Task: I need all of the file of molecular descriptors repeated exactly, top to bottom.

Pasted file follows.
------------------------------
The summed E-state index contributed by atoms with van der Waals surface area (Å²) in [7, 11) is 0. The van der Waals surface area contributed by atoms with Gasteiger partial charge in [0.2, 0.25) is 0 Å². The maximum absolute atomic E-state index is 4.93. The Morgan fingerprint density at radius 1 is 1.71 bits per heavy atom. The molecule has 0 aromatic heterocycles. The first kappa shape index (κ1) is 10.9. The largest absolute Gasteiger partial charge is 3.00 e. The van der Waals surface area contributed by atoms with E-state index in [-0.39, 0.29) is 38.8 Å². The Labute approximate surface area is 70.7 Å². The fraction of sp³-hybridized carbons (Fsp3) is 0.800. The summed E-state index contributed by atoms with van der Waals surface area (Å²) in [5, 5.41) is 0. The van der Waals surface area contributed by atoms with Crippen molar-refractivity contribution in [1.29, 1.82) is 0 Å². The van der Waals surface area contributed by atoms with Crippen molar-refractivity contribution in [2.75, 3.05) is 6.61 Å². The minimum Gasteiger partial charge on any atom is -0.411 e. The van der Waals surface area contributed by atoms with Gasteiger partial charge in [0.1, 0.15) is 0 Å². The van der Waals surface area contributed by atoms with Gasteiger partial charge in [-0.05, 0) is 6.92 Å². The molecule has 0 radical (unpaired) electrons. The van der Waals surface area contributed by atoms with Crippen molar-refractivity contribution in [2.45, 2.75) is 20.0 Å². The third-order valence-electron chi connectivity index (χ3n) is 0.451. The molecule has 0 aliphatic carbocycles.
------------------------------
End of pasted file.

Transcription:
The summed E-state index contributed by atoms with van der Waals surface area (Å²) in [7, 11) is 0. The van der Waals surface area contributed by atoms with Gasteiger partial charge in [0.2, 0.25) is 0 Å². The maximum absolute atomic E-state index is 4.93. The Morgan fingerprint density at radius 1 is 1.71 bits per heavy atom. The molecule has 0 aromatic heterocycles. The first kappa shape index (κ1) is 10.9. The largest absolute Gasteiger partial charge is 3.00 e. The van der Waals surface area contributed by atoms with E-state index in [-0.39, 0.29) is 38.8 Å². The Labute approximate surface area is 70.7 Å². The fraction of sp³-hybridized carbons (Fsp3) is 0.800. The summed E-state index contributed by atoms with van der Waals surface area (Å²) in [5, 5.41) is 0. The van der Waals surface area contributed by atoms with Crippen molar-refractivity contribution in [1.29, 1.82) is 0 Å². The van der Waals surface area contributed by atoms with Crippen molar-refractivity contribution in [2.75, 3.05) is 6.61 Å². The minimum Gasteiger partial charge on any atom is -0.411 e. The van der Waals surface area contributed by atoms with Gasteiger partial charge in [0.1, 0.15) is 0 Å². The van der Waals surface area contributed by atoms with Gasteiger partial charge in [-0.05, 0) is 6.92 Å². The molecule has 0 radical (unpaired) electrons. The van der Waals surface area contributed by atoms with Crippen molar-refractivity contribution in [2.45, 2.75) is 20.0 Å². The third-order valence-electron chi connectivity index (χ3n) is 0.451. The molecule has 0 aliphatic carbocycles.